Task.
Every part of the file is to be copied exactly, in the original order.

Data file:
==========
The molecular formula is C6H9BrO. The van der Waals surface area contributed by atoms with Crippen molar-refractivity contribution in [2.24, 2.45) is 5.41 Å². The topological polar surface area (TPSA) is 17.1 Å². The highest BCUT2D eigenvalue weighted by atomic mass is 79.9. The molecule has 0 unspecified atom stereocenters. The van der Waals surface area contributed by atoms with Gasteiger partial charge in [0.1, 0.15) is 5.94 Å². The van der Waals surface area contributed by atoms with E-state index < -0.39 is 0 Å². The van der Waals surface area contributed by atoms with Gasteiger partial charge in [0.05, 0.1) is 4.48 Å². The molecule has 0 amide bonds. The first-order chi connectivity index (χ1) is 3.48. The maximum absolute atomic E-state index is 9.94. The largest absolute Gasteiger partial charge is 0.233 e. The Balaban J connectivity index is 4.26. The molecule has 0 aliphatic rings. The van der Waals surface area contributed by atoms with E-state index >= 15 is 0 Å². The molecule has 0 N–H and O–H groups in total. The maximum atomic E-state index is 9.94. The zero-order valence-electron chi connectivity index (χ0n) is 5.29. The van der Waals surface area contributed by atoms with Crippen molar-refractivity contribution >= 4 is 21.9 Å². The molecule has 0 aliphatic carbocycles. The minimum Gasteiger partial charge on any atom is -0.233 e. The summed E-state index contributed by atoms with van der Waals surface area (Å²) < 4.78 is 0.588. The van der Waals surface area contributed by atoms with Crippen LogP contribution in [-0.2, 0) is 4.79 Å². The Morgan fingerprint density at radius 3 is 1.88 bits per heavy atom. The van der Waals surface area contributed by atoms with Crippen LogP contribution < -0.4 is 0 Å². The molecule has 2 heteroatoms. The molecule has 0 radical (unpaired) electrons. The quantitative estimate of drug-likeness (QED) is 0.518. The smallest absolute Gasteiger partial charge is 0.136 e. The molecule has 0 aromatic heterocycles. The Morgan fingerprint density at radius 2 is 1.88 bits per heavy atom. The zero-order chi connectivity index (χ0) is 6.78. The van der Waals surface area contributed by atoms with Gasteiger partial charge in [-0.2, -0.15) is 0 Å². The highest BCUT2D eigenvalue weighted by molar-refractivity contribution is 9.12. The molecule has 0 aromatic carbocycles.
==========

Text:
The molecular formula is C6H9BrO. The van der Waals surface area contributed by atoms with Crippen molar-refractivity contribution in [2.24, 2.45) is 5.41 Å². The topological polar surface area (TPSA) is 17.1 Å². The highest BCUT2D eigenvalue weighted by atomic mass is 79.9. The molecule has 0 unspecified atom stereocenters. The van der Waals surface area contributed by atoms with Gasteiger partial charge in [0.1, 0.15) is 5.94 Å². The van der Waals surface area contributed by atoms with E-state index < -0.39 is 0 Å². The van der Waals surface area contributed by atoms with Gasteiger partial charge in [0.05, 0.1) is 4.48 Å². The molecule has 0 amide bonds. The first-order chi connectivity index (χ1) is 3.48. The maximum absolute atomic E-state index is 9.94. The largest absolute Gasteiger partial charge is 0.233 e. The Balaban J connectivity index is 4.26. The molecule has 0 aliphatic rings. The van der Waals surface area contributed by atoms with E-state index >= 15 is 0 Å². The molecule has 0 N–H and O–H groups in total. The maximum atomic E-state index is 9.94. The zero-order valence-electron chi connectivity index (χ0n) is 5.29. The van der Waals surface area contributed by atoms with Crippen molar-refractivity contribution >= 4 is 21.9 Å². The molecule has 0 aliphatic carbocycles. The minimum Gasteiger partial charge on any atom is -0.233 e. The summed E-state index contributed by atoms with van der Waals surface area (Å²) < 4.78 is 0.588. The van der Waals surface area contributed by atoms with Crippen LogP contribution in [-0.2, 0) is 4.79 Å². The Morgan fingerprint density at radius 3 is 1.88 bits per heavy atom. The van der Waals surface area contributed by atoms with Crippen LogP contribution < -0.4 is 0 Å². The molecule has 2 heteroatoms. The molecule has 0 radical (unpaired) electrons. The quantitative estimate of drug-likeness (QED) is 0.518. The smallest absolute Gasteiger partial charge is 0.136 e. The molecule has 0 aromatic heterocycles. The Morgan fingerprint density at radius 2 is 1.88 bits per heavy atom. The zero-order chi connectivity index (χ0) is 6.78. The van der Waals surface area contributed by atoms with Gasteiger partial charge in [-0.2, -0.15) is 0 Å². The highest BCUT2D eigenvalue weighted by molar-refractivity contribution is 9.12. The molecule has 0 aromatic carbocycles.